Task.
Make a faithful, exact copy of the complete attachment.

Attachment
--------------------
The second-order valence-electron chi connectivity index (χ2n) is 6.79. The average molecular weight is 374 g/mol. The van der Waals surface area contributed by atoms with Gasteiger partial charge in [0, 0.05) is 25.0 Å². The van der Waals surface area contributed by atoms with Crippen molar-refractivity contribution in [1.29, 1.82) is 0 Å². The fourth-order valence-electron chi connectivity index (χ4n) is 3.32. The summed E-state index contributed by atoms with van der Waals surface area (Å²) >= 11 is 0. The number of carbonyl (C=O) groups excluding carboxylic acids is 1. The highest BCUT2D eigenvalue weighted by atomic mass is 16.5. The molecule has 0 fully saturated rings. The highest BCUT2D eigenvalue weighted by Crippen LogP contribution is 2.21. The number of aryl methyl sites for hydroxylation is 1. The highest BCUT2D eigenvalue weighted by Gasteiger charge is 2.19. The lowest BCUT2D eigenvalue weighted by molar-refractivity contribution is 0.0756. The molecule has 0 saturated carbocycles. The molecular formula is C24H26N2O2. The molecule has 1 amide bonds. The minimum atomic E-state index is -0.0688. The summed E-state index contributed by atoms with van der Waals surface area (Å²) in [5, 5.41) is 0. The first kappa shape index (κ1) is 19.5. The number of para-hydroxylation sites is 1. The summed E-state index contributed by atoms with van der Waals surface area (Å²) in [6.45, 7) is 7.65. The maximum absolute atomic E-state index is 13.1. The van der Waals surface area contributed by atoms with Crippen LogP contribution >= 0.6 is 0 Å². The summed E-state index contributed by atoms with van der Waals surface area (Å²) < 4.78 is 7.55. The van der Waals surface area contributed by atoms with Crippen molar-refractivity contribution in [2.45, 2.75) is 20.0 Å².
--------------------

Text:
The second-order valence-electron chi connectivity index (χ2n) is 6.79. The average molecular weight is 374 g/mol. The van der Waals surface area contributed by atoms with Gasteiger partial charge in [0, 0.05) is 25.0 Å². The van der Waals surface area contributed by atoms with Crippen molar-refractivity contribution in [1.29, 1.82) is 0 Å². The fourth-order valence-electron chi connectivity index (χ4n) is 3.32. The summed E-state index contributed by atoms with van der Waals surface area (Å²) >= 11 is 0. The number of carbonyl (C=O) groups excluding carboxylic acids is 1. The highest BCUT2D eigenvalue weighted by atomic mass is 16.5. The molecule has 0 fully saturated rings. The highest BCUT2D eigenvalue weighted by Crippen LogP contribution is 2.21. The number of aryl methyl sites for hydroxylation is 1. The highest BCUT2D eigenvalue weighted by Gasteiger charge is 2.19. The lowest BCUT2D eigenvalue weighted by molar-refractivity contribution is 0.0756. The molecule has 0 saturated carbocycles. The molecular formula is C24H26N2O2. The molecule has 1 amide bonds. The minimum atomic E-state index is -0.0688. The summed E-state index contributed by atoms with van der Waals surface area (Å²) in [5, 5.41) is 0. The first kappa shape index (κ1) is 19.5. The number of para-hydroxylation sites is 1. The summed E-state index contributed by atoms with van der Waals surface area (Å²) in [6.45, 7) is 7.65. The maximum absolute atomic E-state index is 13.1. The van der Waals surface area contributed by atoms with Crippen LogP contribution >= 0.6 is 0 Å². The summed E-state index contributed by atoms with van der Waals surface area (Å²) < 4.78 is 7.55. The van der Waals surface area contributed by atoms with Crippen molar-refractivity contribution in [2.45, 2.75) is 20.0 Å².